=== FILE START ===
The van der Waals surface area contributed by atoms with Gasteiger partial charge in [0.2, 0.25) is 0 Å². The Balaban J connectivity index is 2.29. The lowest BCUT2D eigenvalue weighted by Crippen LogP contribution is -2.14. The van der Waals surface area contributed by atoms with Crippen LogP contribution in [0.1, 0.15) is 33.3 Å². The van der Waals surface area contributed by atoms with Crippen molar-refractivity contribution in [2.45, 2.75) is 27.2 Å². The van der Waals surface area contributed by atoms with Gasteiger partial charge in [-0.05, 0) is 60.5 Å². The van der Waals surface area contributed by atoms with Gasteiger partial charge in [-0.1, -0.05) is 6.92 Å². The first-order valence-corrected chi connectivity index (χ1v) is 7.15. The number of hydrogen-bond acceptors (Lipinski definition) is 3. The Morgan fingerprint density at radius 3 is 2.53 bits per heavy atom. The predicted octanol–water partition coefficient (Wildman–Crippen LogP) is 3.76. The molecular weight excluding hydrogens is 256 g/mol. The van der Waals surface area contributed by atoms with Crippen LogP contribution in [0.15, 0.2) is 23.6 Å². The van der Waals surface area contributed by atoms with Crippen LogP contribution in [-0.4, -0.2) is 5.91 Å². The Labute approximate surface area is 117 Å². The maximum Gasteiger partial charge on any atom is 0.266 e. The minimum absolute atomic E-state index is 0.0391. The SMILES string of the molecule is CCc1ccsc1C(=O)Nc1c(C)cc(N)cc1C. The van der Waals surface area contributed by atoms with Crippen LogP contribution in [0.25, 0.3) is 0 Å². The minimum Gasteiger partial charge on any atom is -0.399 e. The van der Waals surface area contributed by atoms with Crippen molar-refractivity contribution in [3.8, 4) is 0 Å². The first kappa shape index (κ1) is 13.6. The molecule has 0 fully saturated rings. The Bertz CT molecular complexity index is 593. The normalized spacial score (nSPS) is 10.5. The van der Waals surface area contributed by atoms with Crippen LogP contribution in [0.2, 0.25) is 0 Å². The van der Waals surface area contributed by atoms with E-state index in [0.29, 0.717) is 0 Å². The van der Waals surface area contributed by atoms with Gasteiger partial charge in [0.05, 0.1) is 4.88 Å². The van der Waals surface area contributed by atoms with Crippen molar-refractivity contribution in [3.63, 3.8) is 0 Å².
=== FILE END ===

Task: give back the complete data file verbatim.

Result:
The van der Waals surface area contributed by atoms with Gasteiger partial charge in [0.2, 0.25) is 0 Å². The Balaban J connectivity index is 2.29. The lowest BCUT2D eigenvalue weighted by Crippen LogP contribution is -2.14. The van der Waals surface area contributed by atoms with Crippen LogP contribution in [0.1, 0.15) is 33.3 Å². The van der Waals surface area contributed by atoms with Crippen molar-refractivity contribution in [2.45, 2.75) is 27.2 Å². The van der Waals surface area contributed by atoms with Gasteiger partial charge in [-0.05, 0) is 60.5 Å². The van der Waals surface area contributed by atoms with Gasteiger partial charge in [-0.1, -0.05) is 6.92 Å². The first-order valence-corrected chi connectivity index (χ1v) is 7.15. The number of hydrogen-bond acceptors (Lipinski definition) is 3. The Morgan fingerprint density at radius 3 is 2.53 bits per heavy atom. The predicted octanol–water partition coefficient (Wildman–Crippen LogP) is 3.76. The molecular weight excluding hydrogens is 256 g/mol. The van der Waals surface area contributed by atoms with Crippen LogP contribution in [0.15, 0.2) is 23.6 Å². The van der Waals surface area contributed by atoms with Crippen LogP contribution in [-0.4, -0.2) is 5.91 Å². The Labute approximate surface area is 117 Å². The maximum Gasteiger partial charge on any atom is 0.266 e. The minimum absolute atomic E-state index is 0.0391. The SMILES string of the molecule is CCc1ccsc1C(=O)Nc1c(C)cc(N)cc1C. The van der Waals surface area contributed by atoms with Crippen LogP contribution in [0.25, 0.3) is 0 Å². The minimum Gasteiger partial charge on any atom is -0.399 e. The van der Waals surface area contributed by atoms with Crippen molar-refractivity contribution in [3.8, 4) is 0 Å². The first kappa shape index (κ1) is 13.6. The molecule has 0 fully saturated rings. The Bertz CT molecular complexity index is 593. The normalized spacial score (nSPS) is 10.5. The van der Waals surface area contributed by atoms with Crippen LogP contribution in [0.2, 0.25) is 0 Å². The van der Waals surface area contributed by atoms with E-state index in [0.29, 0.717) is 0 Å². The van der Waals surface area contributed by atoms with Gasteiger partial charge in [0.05, 0.1) is 4.88 Å². The van der Waals surface area contributed by atoms with Crippen molar-refractivity contribution in [3.63, 3.8) is 0 Å².